There is no room for rigid production processes in a bespoke manufacturing world. Instead, suppliers have to demonstrate absolute flexibility to accommodate customers’ requirements, says Ambach’s Braithwaite. “The capabilities of Ambach to produce truly bespoke products include the ability to manufacture a variety of island or cookline configurations that can be plug and play, are ready to be connected to an energy optimisation unit and that can include cold cabinets plus large volume units such as pressure bratt pans and kettles,” he says. “Other capabilities include precision laser cutting and shaping of multi-layered one piece tops up to a 6mm thickness.” At its plant in Kaltern, Italy, Ambach has a dedicated area for bespoke assembly, which dovetails nicely with its volume modular production facilities.
Wayne Cuomo, managing director of Charvet, meanwhile, says the flexibility expected of bespoke cooking suite manufacturers starts from the moment a customer expresses an interest in a tailored offering. “A true bespoke range is properly researched, built by hand and has the power to do the job it was designed for,” he says. “Our reference sites for bespoke ranges include The Dorchester, where the Charvet bespoke unit is approaching 25 years old and still in use 21 hours a day! We have similar expectations for the Chester Grosvenor suite, which was installed last year.”
10. Energy boost
Bespoke suites give chefs the chance to make their mark on the product in a way that normally wouldn’t exist. Tim Charlton, managing director of Leicestershire-based Euro Catering Equipment, which brings in the German Palux brand, says that energy efficiency considerations are shaping many chefs’ thinking at the moment. “Energy-saving features are now a key element of the equipment design, with low emitted heat leading to reduced energy costs and heat load in the kitchen, with subsequent energy saving on extraction costs, he comments.”
11. Great pretenders
One of the biggest bones of contention among commercial cooking suite producers is the very definition of ‘bespoke manufacturing’. Charvet’s Cuomo says that a major source of frustration is manufacturers muddying the waters by seemingly offering full bespoke ranges when they are really just selling a modular unit or units assembled under a single top. “Certain European manufacturers are dressing their mutton up as lamb and trying to sell something that looks bigger, more durable and powerful than it actually is,” he laments. “Beware the imposter!”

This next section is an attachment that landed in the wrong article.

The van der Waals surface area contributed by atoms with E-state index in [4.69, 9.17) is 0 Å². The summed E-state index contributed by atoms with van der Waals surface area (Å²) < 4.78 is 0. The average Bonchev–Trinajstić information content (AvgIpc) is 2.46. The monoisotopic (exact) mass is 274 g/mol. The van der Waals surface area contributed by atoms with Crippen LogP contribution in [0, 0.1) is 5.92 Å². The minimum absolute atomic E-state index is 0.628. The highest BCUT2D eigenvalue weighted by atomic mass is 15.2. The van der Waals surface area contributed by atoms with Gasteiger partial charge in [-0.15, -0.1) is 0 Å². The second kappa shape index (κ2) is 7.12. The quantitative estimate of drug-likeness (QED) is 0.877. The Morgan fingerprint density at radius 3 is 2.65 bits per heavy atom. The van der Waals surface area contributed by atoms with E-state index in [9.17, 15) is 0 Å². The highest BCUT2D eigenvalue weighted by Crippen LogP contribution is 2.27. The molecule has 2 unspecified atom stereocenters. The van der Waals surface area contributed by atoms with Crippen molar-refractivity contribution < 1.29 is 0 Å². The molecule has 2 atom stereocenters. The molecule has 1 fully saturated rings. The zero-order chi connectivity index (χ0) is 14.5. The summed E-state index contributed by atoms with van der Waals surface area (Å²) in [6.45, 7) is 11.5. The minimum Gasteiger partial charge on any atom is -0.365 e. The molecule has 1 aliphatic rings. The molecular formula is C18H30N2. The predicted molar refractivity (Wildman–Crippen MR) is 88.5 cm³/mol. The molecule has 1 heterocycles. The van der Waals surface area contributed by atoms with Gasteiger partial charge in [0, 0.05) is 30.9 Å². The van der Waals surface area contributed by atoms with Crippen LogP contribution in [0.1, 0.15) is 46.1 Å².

12. Variety show
The bespoke market is less predictable and formulaic than its modular counterpart, but that tends to gives manufacturers greater licence to differentiate. Charvet’s Cuomo notes that bespoke units can incorporate a vast choice of components. “We have developed new applications such as paella burners, wok burners and Teppanyaki griddles,” he says. “We are also able to mount induction hobs over ovens thanks to the remote siting of the induction generator.”
Euro Catering’s Charlton adds that Palux equipment can be customised and even have the customer’s own colour scheme fitted to the front. “It can also be linked into an energy optimisation system allowing customers to fit equipment on a lower kW rating supply than the total appliances rating,” he says. And Marrone prides itself on producing truly bespoke ranges which include any extras demanded by the chef. “We are building a suite right now for a UK customer that contains a pair of ultra-high production Henny Penny electric deep fat fryers from the USA which we shipped to Italy to be built in,” says Jestic’s Morris.
13. Packing punch
Bespoke units are constructed with the view that they will serve as the workhorse of the commercial kitchen, but customers no longer expect this ruggedness to come at the expense of eye-catching design. Ambach says that it can now produce doors, panels and appliance parts in any colour, including gold-plated. “For many projects it’s very much like buying a car,” observes Braithwaite. “It might be very similar to others in that it’s a Rolls Royce, but it’s ‘my Rolls Royce’. Personalisation is the key for both the chef and the client. They may well be one and the same, but sometines they’re very different characters.”
14. The real deal
Although bespoke designs are becoming sleeker and more aesthetically-pleasing, there is less overt coloured enamelling and more demand for the simpler but timeless appeal associated with stainless steel, suggests Jestic’s Morris. “Design considerations have become more intense for a couple of reasons,” he says. “Firstly, new food styles and concepts demand that more specialised equipment is included, such as woks, planchas and refrigeration. At the same time, overall kitchen space allocations have shrunk as floor costs have risen,” he says.
15. Power shift
Signature’s Hobbs claims the ongoing shift from traditional gas-style elements, such as solid tops and open burners, to electric appliances, such as planchas and induction, marks a major directional change for the industry. The cost of gas, as well as stricter ventilation requirements, have both contributed to this. “Fundamentally, in any suite a chef needs a mixture of instant heat items and retained heat items for different styles of cooking and service, and flexibility in the components on the suite to adapt his cooking style depending on food trends and menu changes.”